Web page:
But, surely if the Court decides that mother was wronged about the foster placement, they’d have to put that right by returning the child to her care? No, the Court’s paramount consideration is the child, not mother.   But surely, if the Court decides mum lied about these allegations, they couldn’t return the child to her care? No, because the Court’s paramount consideration is the child, not whether mother lied.  But surely if mother lied about this, the Court could take that into account as to whether she’s lying about other stuff?  Well, not really. The Court have to follow a principle from a case called Lucas  – the Court must remind itself that just because a person told lies about A that doesn’t mean that they are lying about B, C or D too – people can tell lies for a number of reasons and lying about one thing, even if you are caught out doesn’t mean you are lying about everything.

 

SO – I think there is a considerable prospect of the Court not actually litigating this argument at all.  If the assessments of mother are that she can provide good enough care, there won’t be a contested final hearing at all. If there is a final hearing about SGO with grandmother versus no order/ Supervision Order with mum, then this aspect doesn’t help the Court make that decision in any way.

 

It is possible that the Court will deal with it and make findings one way or the other, as a result of the public interest – but it is worth remembering that the Court isn’t a public inquiry – it isn’t there to give me, or you or the Daily Mail answers – it is there to decide what orders to make for the child.  If the Court hears evidence about these allegations, they would need to hear from the foster carer (s), the contact supervisor(s) and mother – that probably amounts to adding an extra day to the hearing to satisfy my curiousity. And if the Judge spends an extra day doing this case than another case, another child, has to wait for their decisions.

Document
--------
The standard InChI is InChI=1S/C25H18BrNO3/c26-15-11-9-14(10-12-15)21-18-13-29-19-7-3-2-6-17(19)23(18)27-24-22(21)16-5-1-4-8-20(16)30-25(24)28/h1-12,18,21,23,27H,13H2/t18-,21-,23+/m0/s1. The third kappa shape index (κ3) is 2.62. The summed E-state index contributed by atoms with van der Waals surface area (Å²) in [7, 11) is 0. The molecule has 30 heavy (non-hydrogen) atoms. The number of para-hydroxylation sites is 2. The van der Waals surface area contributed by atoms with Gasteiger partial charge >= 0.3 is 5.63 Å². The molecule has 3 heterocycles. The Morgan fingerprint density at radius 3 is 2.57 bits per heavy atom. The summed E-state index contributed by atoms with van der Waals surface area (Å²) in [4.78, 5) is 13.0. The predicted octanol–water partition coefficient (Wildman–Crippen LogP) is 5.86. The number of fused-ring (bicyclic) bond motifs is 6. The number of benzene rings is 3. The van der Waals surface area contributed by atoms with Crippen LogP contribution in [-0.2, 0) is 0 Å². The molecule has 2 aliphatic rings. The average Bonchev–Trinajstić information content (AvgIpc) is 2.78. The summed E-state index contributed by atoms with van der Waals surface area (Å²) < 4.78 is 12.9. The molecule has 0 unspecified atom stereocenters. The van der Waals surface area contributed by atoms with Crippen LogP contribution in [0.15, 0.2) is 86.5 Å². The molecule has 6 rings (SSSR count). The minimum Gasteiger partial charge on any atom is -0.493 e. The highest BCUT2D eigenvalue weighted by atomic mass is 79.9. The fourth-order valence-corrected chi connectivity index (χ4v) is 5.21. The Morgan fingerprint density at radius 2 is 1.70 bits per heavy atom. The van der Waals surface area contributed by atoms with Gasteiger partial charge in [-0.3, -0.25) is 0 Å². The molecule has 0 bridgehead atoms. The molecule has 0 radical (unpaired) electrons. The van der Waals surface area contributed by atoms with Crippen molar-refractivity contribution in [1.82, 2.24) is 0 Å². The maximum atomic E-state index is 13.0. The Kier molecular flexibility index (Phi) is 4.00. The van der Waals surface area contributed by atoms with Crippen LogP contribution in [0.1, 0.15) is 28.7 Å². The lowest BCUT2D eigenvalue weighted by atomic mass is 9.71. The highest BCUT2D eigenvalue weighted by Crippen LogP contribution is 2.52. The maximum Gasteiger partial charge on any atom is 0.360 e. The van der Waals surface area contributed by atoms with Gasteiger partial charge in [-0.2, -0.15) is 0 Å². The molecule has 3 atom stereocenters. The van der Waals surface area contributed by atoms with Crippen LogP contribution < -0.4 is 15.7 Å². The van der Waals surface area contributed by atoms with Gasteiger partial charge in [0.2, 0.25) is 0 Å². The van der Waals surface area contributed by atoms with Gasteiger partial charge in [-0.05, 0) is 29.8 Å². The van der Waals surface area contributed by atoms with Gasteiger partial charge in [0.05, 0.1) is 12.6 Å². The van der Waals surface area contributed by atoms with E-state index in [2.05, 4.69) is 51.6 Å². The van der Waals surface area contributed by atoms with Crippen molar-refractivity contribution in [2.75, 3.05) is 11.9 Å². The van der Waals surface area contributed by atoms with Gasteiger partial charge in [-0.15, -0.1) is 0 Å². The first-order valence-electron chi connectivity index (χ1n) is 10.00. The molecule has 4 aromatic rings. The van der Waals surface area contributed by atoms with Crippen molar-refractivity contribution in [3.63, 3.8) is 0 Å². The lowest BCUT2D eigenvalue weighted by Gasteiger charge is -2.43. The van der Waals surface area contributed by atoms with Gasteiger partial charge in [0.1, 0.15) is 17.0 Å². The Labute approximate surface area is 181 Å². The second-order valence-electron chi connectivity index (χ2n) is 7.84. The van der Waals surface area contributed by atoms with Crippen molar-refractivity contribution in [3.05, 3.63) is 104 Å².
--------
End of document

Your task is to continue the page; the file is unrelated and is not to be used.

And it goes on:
It’s a bit of a downbeat answer – we may never know from the family Court what really happened.

 

 

BUT BUT BUT

 

What about other Court hearings?

Well, it is theoretically possible that mother might make a claim under the Human Rights Act for damages for these allegations, and then the Court would have to hear evidence and make the decision.  Or for damages as a result of the Local Authority failing to comply with their statutory duty to promote and respect the child’s cultural and religious heritage. That sounds a bit thin.  Firstly, the claim even if everything is proved is a bit thin for a HRA claim and secondly mother would have to get that litigation funded somehow – which means persuading either the Legal Aid Agency that this is an exceptional case which justifies it or persuading a lawyer to do it for free.

And there isn’t an automatic guidance that all judgments like that are published (I think it would be in this case due to the public interest).

 

What else?

Well, an investigative route would be Fostering Panel. Foster carers do have their registration reviewed, and Fostering Panel can consider revoking registration. They aren’t massively set up for hearing evidence on contentious issues and making determinations as to disputed facts – I also don’t think they’d do a long ‘judgment’  – it would be more likely to be a short decision. And they don’t have to publish that. And even a cunningly-worded FOI request to Tower Hamlets would probably be knocked out on the basis that the foster carer has rights under the Data Protection Act about their sensitive and personal data.

 

A Serious Case Review? Don’t think it meets the criteria – the child hasn’t been seriously injured.

 

So either this Judge will go out on a limb to deal with the allegations as part of a contested final hearing and publish a judgment, or we will never know. At this point, I’d say it is 70-30 on us never knowing.

 

ANYONE CURRENTLY saying  “This is definitely what happened in this case” does not know what they are talking about.  It is a guess. It might turn out to be a good guess, but it is a guess.